WHEN German architect Walter Gropius came to the United States, he carried in his suitcase the blueprints for a revolution in design. The year was 1937. Behind him was more than two decades as head of his own private firm and as director of a radical arts and design school known as the Bauhaus. As the school's founder, Gropius intended that the ``fine arts'' - painting, drawing, sculpture, and art theory - collaborate with industry and technical design to produce functional, attractive, and salable items for consumers. Gropius oversaw the development of prefabricated buildings, modern tubular steel furniture, and integrated floor plans for the home.
By the time he arrived in Boston, he was convinced that world architecture would eventually follow the boxy, simplified, homogeneous building style that he first tested on the grounds of the Bauhaus school in Dessau, Germany. He expected such structures to predominate in planned cities across the globe.
His ideas sound radical, especially considering the distaste with which certain elements of modernism - mass production, repetitive shapes, stark formality, and harsh undecorated surfaces - were viewed in his day and still are. But Gropius's strange new ideas filtered into the canon of international architecture, forever altering the way buildings are conceived.
Gropius's experimentation in Germany came on the heels of drastic housing shortages in Europe in the last decades of the 1800s and early 1900s. England's garden-cottage communities became the model for city planners on the European continent. Affordable, mass-produced, and designed on a human scale, these English workers' homes set a standard that the rest of Europe rushed to duplicate.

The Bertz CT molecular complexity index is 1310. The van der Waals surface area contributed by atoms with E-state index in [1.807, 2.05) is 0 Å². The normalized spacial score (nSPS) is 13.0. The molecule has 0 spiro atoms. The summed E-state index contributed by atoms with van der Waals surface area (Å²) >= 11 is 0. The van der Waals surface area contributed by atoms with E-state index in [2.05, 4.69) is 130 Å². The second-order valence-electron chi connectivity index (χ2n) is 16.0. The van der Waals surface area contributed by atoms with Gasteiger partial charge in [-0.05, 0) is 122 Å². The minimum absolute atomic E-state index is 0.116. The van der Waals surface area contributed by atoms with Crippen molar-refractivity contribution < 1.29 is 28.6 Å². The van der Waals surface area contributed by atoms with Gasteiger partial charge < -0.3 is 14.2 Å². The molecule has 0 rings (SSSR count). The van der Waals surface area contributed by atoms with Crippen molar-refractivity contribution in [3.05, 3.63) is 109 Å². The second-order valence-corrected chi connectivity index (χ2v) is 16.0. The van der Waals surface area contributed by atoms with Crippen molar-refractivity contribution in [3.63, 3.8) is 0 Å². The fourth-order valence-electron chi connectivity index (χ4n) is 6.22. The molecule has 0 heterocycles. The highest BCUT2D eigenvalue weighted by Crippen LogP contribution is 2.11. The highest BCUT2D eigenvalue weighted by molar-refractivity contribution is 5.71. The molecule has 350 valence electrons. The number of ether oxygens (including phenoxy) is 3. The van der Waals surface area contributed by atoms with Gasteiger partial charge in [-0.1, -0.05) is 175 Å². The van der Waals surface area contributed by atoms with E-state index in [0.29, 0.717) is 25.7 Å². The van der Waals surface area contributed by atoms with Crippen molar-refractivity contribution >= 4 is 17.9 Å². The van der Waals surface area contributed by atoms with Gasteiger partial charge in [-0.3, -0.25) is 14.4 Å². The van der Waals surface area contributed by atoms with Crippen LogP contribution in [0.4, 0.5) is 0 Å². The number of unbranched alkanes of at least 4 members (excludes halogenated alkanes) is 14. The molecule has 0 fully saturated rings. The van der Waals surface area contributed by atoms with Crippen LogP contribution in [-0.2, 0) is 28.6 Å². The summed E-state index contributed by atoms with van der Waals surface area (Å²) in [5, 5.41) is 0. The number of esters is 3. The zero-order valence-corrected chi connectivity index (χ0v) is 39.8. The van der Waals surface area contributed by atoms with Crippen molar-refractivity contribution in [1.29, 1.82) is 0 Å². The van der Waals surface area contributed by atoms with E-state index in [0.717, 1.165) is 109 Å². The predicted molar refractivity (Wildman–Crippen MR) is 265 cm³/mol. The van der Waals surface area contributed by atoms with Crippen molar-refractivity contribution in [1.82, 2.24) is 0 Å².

In Gropius's mind, housing had to meet an aesthetic desire as well as a human need for shelter. The buildings must symbolize order, unpretentiousness, and predictability. His highly developed social sense caused him to closely examine his responsibility as an architect to provide sturdy, safe, and quickly constructed homes at affordable costs.
Spinning off of his early designs for factories, such as the office building at the Cologne Werkbund Exhibition, he developed prototypes for student and faculty housing at the Dessau Bauhaus. It was on the campus that Gropius's vision found expression in a community setting, unifying the various elements, including classrooms, canteen, theater, and apartments.
The buildings were constructed using new production techniques: Instead of heavy outer walls to support the bulk of the building's weight, Gropius relied on interior frames of prefabricated steel and concrete. Instead of hollowing out thick walls to make room for windows, the steel-and-concrete ``skeleton'' allowed for a ``skin'' of glass, held in place by a network of steel panes. Gropius felt the new architecture would open buildings to natural light and air, and that flat roofs would eliminate the wasted attic space and dark-cornered eaves of traditional houses.